A previous version of this manuscript was presented at the 2001 Annual Meeting of the American Society of Criminology. Please direct all correspondence to Travis C. Pratt, Department of Political Science/Criminal Justice, Washington State University, 801 Johnson Tower, Pullman, WA 99164–4880 (e-mail: email@example.com).
SOCIAL SUPPORT, INEQUALITY, AND HOMICIDE: A CROSS-NATIONAL TEST OF AN INTEGRATED THEORETICAL MODEL*
Article first published online: 7 MAR 2006
Volume 41, Issue 3, pages 611–644, August 2003
How to Cite
PRATT, T. C. and GODSEY, T. W. (2003), SOCIAL SUPPORT, INEQUALITY, AND HOMICIDE: A CROSS-NATIONAL TEST OF AN INTEGRATED THEORETICAL MODEL. Criminology, 41: 611–644. doi: 10.1111/j.1745-9125.2003.tb00999.x
Travis C. Pratt is an Assistant Professor in the Department of Political Science/Criminal Justice at Washington State University. His research focuses on macrolevel and structural theories of crime and delinquency and correctional policy. His recent work has appeared in Criminology, the Journal of Criminal Justice, the Journal of Research in Crime and Delinquency, and Justice Quarterly.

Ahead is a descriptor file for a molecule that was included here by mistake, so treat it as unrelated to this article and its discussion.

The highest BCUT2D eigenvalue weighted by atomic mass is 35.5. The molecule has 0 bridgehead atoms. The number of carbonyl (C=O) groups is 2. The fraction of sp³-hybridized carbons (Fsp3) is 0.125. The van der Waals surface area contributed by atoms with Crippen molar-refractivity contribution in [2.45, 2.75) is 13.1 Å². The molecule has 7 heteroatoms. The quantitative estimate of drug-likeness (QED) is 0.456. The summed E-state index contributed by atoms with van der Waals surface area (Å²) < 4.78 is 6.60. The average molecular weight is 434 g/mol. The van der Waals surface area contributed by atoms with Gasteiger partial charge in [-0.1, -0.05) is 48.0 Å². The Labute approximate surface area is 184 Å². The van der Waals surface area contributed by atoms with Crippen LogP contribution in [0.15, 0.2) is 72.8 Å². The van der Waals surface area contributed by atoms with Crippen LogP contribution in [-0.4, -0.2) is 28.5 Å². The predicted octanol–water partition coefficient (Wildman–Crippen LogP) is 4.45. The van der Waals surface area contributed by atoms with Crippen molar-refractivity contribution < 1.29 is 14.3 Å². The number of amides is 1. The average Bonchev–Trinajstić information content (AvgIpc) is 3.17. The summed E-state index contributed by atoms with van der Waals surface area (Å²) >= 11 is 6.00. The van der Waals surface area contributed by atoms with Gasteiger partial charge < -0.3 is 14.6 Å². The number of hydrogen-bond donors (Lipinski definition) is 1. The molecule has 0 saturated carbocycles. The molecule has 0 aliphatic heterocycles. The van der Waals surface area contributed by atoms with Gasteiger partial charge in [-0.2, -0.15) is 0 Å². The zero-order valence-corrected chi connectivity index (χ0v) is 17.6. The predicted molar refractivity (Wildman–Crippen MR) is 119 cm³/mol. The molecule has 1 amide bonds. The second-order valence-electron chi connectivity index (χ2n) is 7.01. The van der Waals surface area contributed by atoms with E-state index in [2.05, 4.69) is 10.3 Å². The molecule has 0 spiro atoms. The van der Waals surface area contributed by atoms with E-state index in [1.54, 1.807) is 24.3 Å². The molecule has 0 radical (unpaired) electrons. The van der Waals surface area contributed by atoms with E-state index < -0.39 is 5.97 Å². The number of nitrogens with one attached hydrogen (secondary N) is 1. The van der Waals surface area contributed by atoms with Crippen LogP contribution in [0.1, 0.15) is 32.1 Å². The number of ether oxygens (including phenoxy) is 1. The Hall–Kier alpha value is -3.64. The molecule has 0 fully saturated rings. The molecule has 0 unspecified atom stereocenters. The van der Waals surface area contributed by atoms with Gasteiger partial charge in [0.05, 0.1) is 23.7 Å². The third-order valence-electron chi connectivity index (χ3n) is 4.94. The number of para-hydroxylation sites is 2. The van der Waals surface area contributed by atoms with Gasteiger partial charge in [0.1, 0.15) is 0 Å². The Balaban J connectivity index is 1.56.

Timothy W. Godsey is a doctoral student in the Division of Criminal Justice at the University of Cincinnati. His research interests include criminological theory and cross-national comparisons of prison use. His recent research has appeared in the Journal of Criminal Justice.
- Issue published online: 7 MAR 2006
- Article first published online: 7 MAR 2006
- Social support;
- macro-level crime rates
Social support, institutional anomie, and macrolevel general strain perspectives have emerged as potentially important explanations of aggregate levels of crime. Drawing on insights from each of these perspectives in a cross-national context, the analyses show that 1) our measure of social support is inversely related to homicide rates, 2) economic inequality also maintains a direct relationship with homicide rates, and 3) social support significantly interacts with economic inequality to influence homicide rates. The implications of the analysis for ongoing discourse concerning the integration of these criminological theories and the implications for the development of effective crime control policies are discussed.